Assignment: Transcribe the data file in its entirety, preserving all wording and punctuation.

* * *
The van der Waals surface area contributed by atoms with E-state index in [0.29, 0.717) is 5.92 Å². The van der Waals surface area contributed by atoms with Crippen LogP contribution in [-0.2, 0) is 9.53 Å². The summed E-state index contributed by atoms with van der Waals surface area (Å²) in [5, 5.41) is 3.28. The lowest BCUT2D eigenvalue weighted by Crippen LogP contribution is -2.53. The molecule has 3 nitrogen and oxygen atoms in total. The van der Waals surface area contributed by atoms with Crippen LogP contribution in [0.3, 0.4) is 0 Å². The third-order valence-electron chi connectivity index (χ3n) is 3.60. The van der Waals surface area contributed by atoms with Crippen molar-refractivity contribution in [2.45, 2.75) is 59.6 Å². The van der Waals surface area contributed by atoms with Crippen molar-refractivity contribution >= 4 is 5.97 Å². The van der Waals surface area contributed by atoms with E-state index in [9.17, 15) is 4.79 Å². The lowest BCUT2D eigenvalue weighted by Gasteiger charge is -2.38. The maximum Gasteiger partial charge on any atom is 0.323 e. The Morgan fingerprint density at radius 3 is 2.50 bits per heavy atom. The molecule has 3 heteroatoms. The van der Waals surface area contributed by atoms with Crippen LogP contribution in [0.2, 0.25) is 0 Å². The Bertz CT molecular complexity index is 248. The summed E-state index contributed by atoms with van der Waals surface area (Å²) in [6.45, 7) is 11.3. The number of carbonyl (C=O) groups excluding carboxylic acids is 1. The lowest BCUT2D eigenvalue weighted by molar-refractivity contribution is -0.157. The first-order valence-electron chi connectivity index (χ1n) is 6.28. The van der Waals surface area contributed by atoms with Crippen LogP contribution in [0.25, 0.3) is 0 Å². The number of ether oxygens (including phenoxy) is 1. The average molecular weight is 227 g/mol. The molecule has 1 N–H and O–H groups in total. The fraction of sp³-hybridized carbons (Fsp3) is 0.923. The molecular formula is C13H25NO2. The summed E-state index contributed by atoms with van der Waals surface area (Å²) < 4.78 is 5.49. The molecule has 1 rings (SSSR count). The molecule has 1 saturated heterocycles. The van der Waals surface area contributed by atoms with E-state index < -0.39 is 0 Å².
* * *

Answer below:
The van der Waals surface area contributed by atoms with E-state index in [0.29, 0.717) is 5.92 Å². The van der Waals surface area contributed by atoms with Crippen LogP contribution in [-0.2, 0) is 9.53 Å². The summed E-state index contributed by atoms with van der Waals surface area (Å²) in [5, 5.41) is 3.28. The lowest BCUT2D eigenvalue weighted by Crippen LogP contribution is -2.53. The molecule has 3 nitrogen and oxygen atoms in total. The van der Waals surface area contributed by atoms with Crippen LogP contribution in [0.3, 0.4) is 0 Å². The third-order valence-electron chi connectivity index (χ3n) is 3.60. The van der Waals surface area contributed by atoms with Crippen molar-refractivity contribution in [2.45, 2.75) is 59.6 Å². The van der Waals surface area contributed by atoms with Crippen molar-refractivity contribution >= 4 is 5.97 Å². The van der Waals surface area contributed by atoms with E-state index in [9.17, 15) is 4.79 Å². The lowest BCUT2D eigenvalue weighted by Gasteiger charge is -2.38. The maximum Gasteiger partial charge on any atom is 0.323 e. The Morgan fingerprint density at radius 3 is 2.50 bits per heavy atom. The molecule has 3 heteroatoms. The van der Waals surface area contributed by atoms with Crippen LogP contribution in [0.2, 0.25) is 0 Å². The Bertz CT molecular complexity index is 248. The summed E-state index contributed by atoms with van der Waals surface area (Å²) in [6.45, 7) is 11.3. The number of carbonyl (C=O) groups excluding carboxylic acids is 1. The lowest BCUT2D eigenvalue weighted by molar-refractivity contribution is -0.157. The first-order valence-electron chi connectivity index (χ1n) is 6.28. The van der Waals surface area contributed by atoms with Crippen LogP contribution in [0.25, 0.3) is 0 Å². The number of ether oxygens (including phenoxy) is 1. The average molecular weight is 227 g/mol. The molecule has 1 N–H and O–H groups in total. The fraction of sp³-hybridized carbons (Fsp3) is 0.923. The molecular formula is C13H25NO2. The summed E-state index contributed by atoms with van der Waals surface area (Å²) < 4.78 is 5.49. The molecule has 1 rings (SSSR count). The molecule has 1 saturated heterocycles. The van der Waals surface area contributed by atoms with E-state index < -0.39 is 0 Å².